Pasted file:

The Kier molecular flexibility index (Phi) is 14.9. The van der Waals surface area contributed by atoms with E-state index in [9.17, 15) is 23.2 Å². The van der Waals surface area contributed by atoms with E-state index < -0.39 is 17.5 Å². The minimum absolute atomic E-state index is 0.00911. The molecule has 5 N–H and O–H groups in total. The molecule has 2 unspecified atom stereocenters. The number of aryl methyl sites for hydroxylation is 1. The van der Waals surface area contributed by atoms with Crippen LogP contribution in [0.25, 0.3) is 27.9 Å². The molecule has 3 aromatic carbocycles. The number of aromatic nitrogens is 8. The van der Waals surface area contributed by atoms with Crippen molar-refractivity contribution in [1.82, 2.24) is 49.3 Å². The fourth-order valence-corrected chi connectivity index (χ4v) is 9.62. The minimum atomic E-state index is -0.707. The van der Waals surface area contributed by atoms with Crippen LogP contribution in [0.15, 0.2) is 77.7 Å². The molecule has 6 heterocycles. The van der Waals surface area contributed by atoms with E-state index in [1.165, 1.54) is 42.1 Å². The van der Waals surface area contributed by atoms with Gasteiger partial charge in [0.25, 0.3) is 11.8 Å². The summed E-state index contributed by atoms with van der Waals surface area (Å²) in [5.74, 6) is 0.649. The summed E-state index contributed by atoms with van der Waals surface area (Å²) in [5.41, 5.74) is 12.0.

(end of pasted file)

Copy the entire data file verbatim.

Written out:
The Kier molecular flexibility index (Phi) is 14.9. The van der Waals surface area contributed by atoms with E-state index in [9.17, 15) is 23.2 Å². The van der Waals surface area contributed by atoms with E-state index < -0.39 is 17.5 Å². The minimum absolute atomic E-state index is 0.00911. The molecule has 5 N–H and O–H groups in total. The molecule has 2 unspecified atom stereocenters. The number of aryl methyl sites for hydroxylation is 1. The van der Waals surface area contributed by atoms with Crippen LogP contribution in [0.25, 0.3) is 27.9 Å². The molecule has 3 aromatic carbocycles. The number of aromatic nitrogens is 8. The van der Waals surface area contributed by atoms with Crippen molar-refractivity contribution in [1.82, 2.24) is 49.3 Å². The fourth-order valence-corrected chi connectivity index (χ4v) is 9.62. The minimum atomic E-state index is -0.707. The van der Waals surface area contributed by atoms with Crippen LogP contribution in [0.15, 0.2) is 77.7 Å². The molecule has 6 heterocycles. The van der Waals surface area contributed by atoms with E-state index in [1.165, 1.54) is 42.1 Å². The van der Waals surface area contributed by atoms with Gasteiger partial charge in [0.25, 0.3) is 11.8 Å². The summed E-state index contributed by atoms with van der Waals surface area (Å²) in [5.74, 6) is 0.649. The summed E-state index contributed by atoms with van der Waals surface area (Å²) in [5.41, 5.74) is 12.0.